A new analysis from USA TODAY using EMSI data and other sources indicates that 70% of low-skill positions have a high risk of being automated in 10 to 20 years, compared to 46% of mid-skill jobs and 8% of high-skill jobs.
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To help each state show off its distinctive occupation, EMSI partnered with Mental Floss to make this new infographic that will give you the details on which job is the most unique to your state.
MIT Technology Review recently used manufacturing-related data from EMSI to create the following graphic in its article “The Hunt for Qualified Workers.” Written by Kristin Majcher, the article addressed the “growing concern that gaps in workers’ skills will hinder the current renaissance of American manufacturing.” These increasingly rare skills are found especially in traditional manufacturing jobs such as machinists and mechanical engineering technicians. Read the […]
EMSI provided USA TODAY with in-depth labor market data on more than 700 occupations in 125 metro areas and the nation. The newspaper is using the data as the basis for a four-part series on jobs that launched Tuesday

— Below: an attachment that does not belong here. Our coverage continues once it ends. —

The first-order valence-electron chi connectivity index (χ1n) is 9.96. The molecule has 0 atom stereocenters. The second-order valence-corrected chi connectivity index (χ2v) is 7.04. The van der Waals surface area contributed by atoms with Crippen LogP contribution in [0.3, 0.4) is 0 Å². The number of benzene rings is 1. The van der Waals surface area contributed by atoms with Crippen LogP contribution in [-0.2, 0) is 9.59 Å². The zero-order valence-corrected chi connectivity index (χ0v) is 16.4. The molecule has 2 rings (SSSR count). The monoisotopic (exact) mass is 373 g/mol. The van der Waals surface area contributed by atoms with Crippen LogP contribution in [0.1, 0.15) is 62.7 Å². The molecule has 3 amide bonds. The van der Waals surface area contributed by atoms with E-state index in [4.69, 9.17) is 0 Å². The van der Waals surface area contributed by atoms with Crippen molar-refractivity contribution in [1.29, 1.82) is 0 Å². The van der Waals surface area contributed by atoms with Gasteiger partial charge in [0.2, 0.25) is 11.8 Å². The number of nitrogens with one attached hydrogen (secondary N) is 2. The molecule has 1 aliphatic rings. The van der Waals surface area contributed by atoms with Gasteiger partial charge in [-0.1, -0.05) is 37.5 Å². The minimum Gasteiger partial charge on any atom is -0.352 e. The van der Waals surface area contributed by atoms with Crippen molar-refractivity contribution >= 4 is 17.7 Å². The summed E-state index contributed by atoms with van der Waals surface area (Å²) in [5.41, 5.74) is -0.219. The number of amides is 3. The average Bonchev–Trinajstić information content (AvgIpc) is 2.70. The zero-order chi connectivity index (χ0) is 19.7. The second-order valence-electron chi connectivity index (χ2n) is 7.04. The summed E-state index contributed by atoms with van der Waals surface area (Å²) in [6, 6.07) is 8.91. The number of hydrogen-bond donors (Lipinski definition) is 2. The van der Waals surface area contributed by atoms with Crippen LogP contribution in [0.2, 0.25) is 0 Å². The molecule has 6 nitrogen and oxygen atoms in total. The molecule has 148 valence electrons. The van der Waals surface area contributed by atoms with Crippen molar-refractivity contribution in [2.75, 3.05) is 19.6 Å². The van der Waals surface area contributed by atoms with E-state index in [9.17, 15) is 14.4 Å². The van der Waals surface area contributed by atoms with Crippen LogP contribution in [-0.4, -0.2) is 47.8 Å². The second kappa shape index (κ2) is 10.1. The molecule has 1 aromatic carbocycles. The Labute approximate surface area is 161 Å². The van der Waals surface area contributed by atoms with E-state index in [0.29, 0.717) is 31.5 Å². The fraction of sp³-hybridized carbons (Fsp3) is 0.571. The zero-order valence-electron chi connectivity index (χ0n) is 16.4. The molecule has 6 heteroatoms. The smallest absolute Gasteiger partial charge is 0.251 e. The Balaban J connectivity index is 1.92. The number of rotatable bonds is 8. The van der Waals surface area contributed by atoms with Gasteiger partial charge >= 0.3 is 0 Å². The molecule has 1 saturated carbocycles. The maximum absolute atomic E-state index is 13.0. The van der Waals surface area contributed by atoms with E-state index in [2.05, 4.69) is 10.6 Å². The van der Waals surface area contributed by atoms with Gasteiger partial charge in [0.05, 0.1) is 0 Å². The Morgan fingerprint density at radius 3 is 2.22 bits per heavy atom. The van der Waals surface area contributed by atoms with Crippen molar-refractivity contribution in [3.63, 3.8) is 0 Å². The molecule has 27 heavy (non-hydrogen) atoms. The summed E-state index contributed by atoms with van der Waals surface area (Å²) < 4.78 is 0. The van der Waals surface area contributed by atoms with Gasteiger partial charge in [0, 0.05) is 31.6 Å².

EMSI contributed jobs data to The Wall Street Journal’s Lauren Weber and Melissa Korn, who co-wrote a story on the changing nature of entry-level work.
For the few metropolitan areas becoming more specialized in design jobs, there are a few surprises at the top of the list. Some have merely performed a little better than the nation and others are seeing substantial upticks after the downturn.
To show the direction of some of Illinois’s largest detailed industries, Crain’s Chicago Business analyzed EMSI’s year-by-year industry data, looking back since 2009 and projecting forward through 2018.
At the same time as manufacturing’s return in Grand Rapids (a trend that’s played out to a smaller degree across the United States), temporary employment has seen a full-blown revival. Is this a coincidence? Not likely.
Inc. cites the innovative use of labor market data and business surveys exemplified by New York’s Monroe Community College, and references Walla Walla Community College as an example of a how region can build a skilled workforce.
EMSI’s nationwide economic impact study, released this week by the American Association of Community Colleges, shows the net total impact of community colleges on the U.S. economy was $809 billion in 2012.